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You have to make a decision about what to do with the money you’ve accumulated in your 401k or 403b retirement plan when you leave your job—whether you’re laid off, find a better job with a different company, or quit to go back to school or start a business. Many people don’t know they have choices. Here are some options on what you can do with old retirement investment accounts:

Roll your 401k into a self-directed individual retirement account (IRA). This choice is usually the best move because you’ll have more control over your investments. Like a 401k, a self-directed IRA is a tax-deferred account unless your roll it to a Roth IRA and pay the taxes. However, most IRA providers offer an unlimited number of investment choices, rather than the small list of funds an employer provides. So if your situation changes, you’ll be able to choose any investment that’s best suited for your needs. In addition, if you want help from a financial adviser, you can choose any adviser rather than being restricted to services offered by the 401(k) plan. If you still have a few retirement plan accounts at former employers, those can be consolidated into one self-directed IRA. Any qualified retirement plan assets can be moved into the same IRA without a tax hit when you leave your job in the future. In the end, transferring your 401k into an IRA makes the most financial sense.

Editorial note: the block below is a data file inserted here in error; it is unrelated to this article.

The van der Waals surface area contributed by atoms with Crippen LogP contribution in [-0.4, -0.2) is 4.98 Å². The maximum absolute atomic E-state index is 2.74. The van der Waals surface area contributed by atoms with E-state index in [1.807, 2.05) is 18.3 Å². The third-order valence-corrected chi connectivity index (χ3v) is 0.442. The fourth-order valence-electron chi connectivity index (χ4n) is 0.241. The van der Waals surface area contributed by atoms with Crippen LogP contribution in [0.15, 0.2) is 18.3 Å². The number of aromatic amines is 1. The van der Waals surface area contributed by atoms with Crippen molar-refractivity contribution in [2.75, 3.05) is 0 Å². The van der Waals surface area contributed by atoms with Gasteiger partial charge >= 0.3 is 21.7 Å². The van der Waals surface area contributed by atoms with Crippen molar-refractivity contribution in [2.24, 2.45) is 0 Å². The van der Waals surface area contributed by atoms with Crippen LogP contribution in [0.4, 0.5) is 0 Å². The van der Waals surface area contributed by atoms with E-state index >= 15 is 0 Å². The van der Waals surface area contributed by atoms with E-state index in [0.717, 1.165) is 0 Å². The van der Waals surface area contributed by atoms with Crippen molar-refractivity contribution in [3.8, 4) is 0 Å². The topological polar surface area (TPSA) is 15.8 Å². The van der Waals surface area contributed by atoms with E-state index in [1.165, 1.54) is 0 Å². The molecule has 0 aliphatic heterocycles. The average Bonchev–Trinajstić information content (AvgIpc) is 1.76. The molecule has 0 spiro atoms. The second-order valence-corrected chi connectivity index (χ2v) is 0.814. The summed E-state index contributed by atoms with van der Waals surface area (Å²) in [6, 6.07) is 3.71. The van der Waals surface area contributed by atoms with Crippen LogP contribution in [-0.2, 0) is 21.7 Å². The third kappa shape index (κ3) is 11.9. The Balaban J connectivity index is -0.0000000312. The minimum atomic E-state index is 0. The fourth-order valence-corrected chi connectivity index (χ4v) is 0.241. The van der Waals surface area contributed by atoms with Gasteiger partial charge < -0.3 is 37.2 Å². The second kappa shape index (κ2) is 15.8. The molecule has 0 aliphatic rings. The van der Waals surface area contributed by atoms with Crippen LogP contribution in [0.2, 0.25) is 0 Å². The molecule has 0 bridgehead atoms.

You could leave the money behind in the prior employers plan. You can keep your 401k with your former employer without getting hit with taxes or penalties, however most 401k plans limit the number of funds you can choose from, so leaving your money behind perpetuates the problem of having limited investment choices. Also remember when you leave your job, you might not be eligible for any financial advisory services offered by the company. This means that your 401k assets will probably not be managed, so as time goes on, you may not own the right mix of investments as your goals and needs change.

If you are getting another job, you could roll your 401k into your new employer’s retirement plan. You’ll probably encounter the same problems as the previous choice, because your new employer’s 401k plan is also likely to offer a limited number of investment choices. Also, once you roll over your money into the new 401k, you can’t undo it. Your money has to stay with your new employer’s retirement plan until you leave the company. But at least you preserve the tax-free status of your retirement money.

A bad idea (but I am putting all on the table) is to take your 401k money in cash. If you cash out your 401k plan, you’ll have to pay taxes. If you’re under age 59 1/2, you’ll also have to pay a 10 percent early withdrawal penalty. As a result, you would lose close to half of your 401k money to the penalty and taxes. In addition, your retirement money will not be compounding any more. For these reasons, cashing out is a terrible idea. Despite the costs, a majority of people take the cash. According to a 2010 study by Hewitt Associates, 46 percent of employees took a cash distribution from their 401k plan when they left a company. I understand the allure of cashing a check for thousands of dollars, but it has a terrible impact on your retirement savings.

Instead, you need to take the money, no matter how small amount, and start a self directed IRA where you can invest in assets you understand like real estate, notes, gold, business, etc.


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